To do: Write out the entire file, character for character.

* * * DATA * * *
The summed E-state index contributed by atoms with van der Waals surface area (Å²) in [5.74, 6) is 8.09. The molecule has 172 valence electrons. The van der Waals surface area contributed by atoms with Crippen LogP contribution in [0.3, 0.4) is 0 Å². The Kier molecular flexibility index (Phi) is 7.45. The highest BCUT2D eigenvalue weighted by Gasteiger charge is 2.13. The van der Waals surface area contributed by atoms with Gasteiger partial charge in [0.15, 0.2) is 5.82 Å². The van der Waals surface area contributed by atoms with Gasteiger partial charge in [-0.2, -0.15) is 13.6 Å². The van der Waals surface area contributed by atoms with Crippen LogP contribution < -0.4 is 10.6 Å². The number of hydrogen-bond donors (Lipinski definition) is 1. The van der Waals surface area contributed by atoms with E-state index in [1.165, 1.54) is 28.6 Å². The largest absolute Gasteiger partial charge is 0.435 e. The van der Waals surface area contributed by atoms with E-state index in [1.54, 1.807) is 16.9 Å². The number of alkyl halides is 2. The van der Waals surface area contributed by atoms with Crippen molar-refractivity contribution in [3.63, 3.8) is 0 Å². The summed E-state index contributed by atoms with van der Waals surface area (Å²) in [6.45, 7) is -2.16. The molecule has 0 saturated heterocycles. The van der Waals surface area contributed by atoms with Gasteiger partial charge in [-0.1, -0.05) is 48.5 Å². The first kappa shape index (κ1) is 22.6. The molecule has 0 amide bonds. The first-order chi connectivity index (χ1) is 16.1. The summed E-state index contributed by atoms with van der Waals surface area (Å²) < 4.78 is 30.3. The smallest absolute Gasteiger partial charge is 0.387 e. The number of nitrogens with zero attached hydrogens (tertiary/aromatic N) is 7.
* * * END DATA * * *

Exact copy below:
The summed E-state index contributed by atoms with van der Waals surface area (Å²) in [5.74, 6) is 8.09. The molecule has 172 valence electrons. The van der Waals surface area contributed by atoms with Crippen LogP contribution in [0.3, 0.4) is 0 Å². The Kier molecular flexibility index (Phi) is 7.45. The highest BCUT2D eigenvalue weighted by Gasteiger charge is 2.13. The van der Waals surface area contributed by atoms with Gasteiger partial charge in [0.15, 0.2) is 5.82 Å². The van der Waals surface area contributed by atoms with Gasteiger partial charge in [-0.2, -0.15) is 13.6 Å². The van der Waals surface area contributed by atoms with Crippen LogP contribution < -0.4 is 10.6 Å². The number of hydrogen-bond donors (Lipinski definition) is 1. The van der Waals surface area contributed by atoms with E-state index in [1.165, 1.54) is 28.6 Å². The largest absolute Gasteiger partial charge is 0.435 e. The van der Waals surface area contributed by atoms with E-state index in [1.54, 1.807) is 16.9 Å². The number of alkyl halides is 2. The van der Waals surface area contributed by atoms with Crippen molar-refractivity contribution in [3.63, 3.8) is 0 Å². The summed E-state index contributed by atoms with van der Waals surface area (Å²) in [6.45, 7) is -2.16. The molecule has 0 saturated heterocycles. The van der Waals surface area contributed by atoms with Gasteiger partial charge in [-0.1, -0.05) is 48.5 Å². The first kappa shape index (κ1) is 22.6. The molecule has 0 amide bonds. The first-order chi connectivity index (χ1) is 16.1. The summed E-state index contributed by atoms with van der Waals surface area (Å²) < 4.78 is 30.3. The smallest absolute Gasteiger partial charge is 0.387 e. The number of nitrogens with zero attached hydrogens (tertiary/aromatic N) is 7.